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I had originally read Dream Park by Larry Niven and Steven Barnes in the early 1980s, not long after it was first published.
I decided to re-read it because I was looking for material from which to construct my one-on-one role playing games I play with my thirteen-year-old grandson.
Long story short, the novel was too involved for me to mine anything useful for what I had in mind. But having only a vague recollection of the book, the re-read was thoroughly enjoyable.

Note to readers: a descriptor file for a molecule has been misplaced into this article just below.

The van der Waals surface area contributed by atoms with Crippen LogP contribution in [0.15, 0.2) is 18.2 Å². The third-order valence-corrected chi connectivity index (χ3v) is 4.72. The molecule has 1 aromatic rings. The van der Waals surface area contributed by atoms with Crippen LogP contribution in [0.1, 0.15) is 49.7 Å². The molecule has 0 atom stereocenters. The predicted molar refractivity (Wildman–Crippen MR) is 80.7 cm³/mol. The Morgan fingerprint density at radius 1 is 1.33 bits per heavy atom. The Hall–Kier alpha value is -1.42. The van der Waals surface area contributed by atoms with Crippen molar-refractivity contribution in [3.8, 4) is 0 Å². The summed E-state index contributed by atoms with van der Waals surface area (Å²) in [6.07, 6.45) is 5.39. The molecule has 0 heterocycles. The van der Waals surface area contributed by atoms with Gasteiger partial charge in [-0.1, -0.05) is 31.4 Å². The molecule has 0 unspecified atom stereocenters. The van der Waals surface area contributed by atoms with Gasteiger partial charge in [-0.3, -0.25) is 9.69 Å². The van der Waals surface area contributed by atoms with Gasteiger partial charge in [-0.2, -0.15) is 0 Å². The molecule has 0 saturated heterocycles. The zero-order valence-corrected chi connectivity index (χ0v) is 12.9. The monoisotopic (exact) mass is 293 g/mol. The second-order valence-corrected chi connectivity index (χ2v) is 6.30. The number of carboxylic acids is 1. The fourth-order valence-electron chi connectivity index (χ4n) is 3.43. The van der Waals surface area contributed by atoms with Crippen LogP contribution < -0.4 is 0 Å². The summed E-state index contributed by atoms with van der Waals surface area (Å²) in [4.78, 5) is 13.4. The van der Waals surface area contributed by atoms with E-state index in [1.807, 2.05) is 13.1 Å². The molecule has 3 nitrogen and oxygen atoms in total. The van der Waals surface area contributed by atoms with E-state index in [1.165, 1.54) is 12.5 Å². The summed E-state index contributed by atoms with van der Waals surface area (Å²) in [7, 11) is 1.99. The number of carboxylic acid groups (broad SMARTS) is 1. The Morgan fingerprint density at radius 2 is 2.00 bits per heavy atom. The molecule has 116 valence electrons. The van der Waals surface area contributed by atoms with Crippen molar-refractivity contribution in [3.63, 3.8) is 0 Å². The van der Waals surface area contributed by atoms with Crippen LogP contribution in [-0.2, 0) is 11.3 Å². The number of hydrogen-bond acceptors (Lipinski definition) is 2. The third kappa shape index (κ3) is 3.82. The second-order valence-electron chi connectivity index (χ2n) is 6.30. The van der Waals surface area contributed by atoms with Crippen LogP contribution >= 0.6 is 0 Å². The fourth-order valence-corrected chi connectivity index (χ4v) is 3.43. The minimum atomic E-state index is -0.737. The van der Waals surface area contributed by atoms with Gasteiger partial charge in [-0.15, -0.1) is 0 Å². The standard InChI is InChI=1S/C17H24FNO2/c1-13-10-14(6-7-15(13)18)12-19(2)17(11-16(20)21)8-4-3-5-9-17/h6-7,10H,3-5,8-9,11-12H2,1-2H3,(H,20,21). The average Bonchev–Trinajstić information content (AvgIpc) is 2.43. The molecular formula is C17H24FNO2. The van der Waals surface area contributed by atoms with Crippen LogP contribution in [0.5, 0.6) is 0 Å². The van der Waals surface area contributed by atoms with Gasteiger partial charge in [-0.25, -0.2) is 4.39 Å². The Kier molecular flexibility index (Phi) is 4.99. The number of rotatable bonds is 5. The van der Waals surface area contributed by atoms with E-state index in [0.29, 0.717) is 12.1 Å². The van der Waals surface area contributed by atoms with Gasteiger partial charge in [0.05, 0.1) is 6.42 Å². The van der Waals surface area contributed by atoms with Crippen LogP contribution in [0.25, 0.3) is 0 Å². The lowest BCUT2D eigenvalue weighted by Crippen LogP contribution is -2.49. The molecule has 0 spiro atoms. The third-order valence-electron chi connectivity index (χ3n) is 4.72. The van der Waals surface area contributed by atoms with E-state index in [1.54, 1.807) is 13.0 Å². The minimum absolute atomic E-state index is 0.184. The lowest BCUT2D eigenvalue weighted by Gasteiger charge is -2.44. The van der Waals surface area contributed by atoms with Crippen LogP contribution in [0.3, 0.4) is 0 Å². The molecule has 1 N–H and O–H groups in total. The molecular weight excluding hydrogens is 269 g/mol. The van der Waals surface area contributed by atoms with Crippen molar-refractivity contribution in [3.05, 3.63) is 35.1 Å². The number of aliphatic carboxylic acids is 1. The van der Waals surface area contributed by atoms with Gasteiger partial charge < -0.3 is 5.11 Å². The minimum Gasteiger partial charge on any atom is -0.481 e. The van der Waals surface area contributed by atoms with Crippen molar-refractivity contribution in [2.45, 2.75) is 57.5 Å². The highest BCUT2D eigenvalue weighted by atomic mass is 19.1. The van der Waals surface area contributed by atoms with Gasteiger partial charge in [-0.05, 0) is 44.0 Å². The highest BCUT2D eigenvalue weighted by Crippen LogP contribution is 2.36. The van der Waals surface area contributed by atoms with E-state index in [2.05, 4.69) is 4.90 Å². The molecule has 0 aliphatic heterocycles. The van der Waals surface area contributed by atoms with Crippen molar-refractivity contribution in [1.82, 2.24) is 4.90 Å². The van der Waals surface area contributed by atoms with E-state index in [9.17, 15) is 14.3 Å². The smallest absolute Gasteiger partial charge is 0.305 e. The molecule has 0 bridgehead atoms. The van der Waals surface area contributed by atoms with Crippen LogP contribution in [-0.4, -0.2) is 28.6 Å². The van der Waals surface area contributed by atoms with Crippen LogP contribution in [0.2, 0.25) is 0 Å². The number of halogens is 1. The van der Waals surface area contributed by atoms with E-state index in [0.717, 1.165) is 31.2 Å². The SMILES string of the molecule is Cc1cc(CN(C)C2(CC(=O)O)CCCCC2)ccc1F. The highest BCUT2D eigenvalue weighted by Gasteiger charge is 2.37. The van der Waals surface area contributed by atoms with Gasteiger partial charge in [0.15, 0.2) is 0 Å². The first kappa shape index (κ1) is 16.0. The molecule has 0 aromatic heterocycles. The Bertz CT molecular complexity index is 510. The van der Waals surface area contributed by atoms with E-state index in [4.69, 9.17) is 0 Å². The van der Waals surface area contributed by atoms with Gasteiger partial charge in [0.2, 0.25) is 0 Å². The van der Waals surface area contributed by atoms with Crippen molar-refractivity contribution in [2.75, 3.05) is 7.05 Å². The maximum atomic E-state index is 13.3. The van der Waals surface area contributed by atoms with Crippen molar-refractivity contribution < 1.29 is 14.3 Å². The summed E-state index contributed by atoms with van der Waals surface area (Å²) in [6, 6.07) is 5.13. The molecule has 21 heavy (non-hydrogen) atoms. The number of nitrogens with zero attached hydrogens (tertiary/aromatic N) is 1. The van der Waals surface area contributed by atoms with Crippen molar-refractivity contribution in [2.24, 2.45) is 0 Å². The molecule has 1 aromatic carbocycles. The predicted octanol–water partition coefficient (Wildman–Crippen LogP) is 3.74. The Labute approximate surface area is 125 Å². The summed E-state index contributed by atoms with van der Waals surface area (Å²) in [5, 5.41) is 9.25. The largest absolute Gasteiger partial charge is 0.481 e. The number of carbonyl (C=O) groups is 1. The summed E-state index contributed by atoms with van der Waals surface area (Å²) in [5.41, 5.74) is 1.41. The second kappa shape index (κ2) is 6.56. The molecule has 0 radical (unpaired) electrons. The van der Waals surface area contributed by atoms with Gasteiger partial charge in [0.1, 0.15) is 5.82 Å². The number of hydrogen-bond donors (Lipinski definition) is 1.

Imagine a future where role playing games have evolved with such sophistication, they can be played out live in a huge, high-tech amusement park. Games are big business because Dream Park, which puts a bunch of money into them to begin with, recoups its dough with movie, book, and other game deals based on the live-action game. The players must be in relatively good shape since, although lives are never lost and most of the danger is simulated, they must still withstand the stresses of “camping out” in a (simulated) wild environment for several days amounting to hard labor. There are also personal and professional reputations on the line.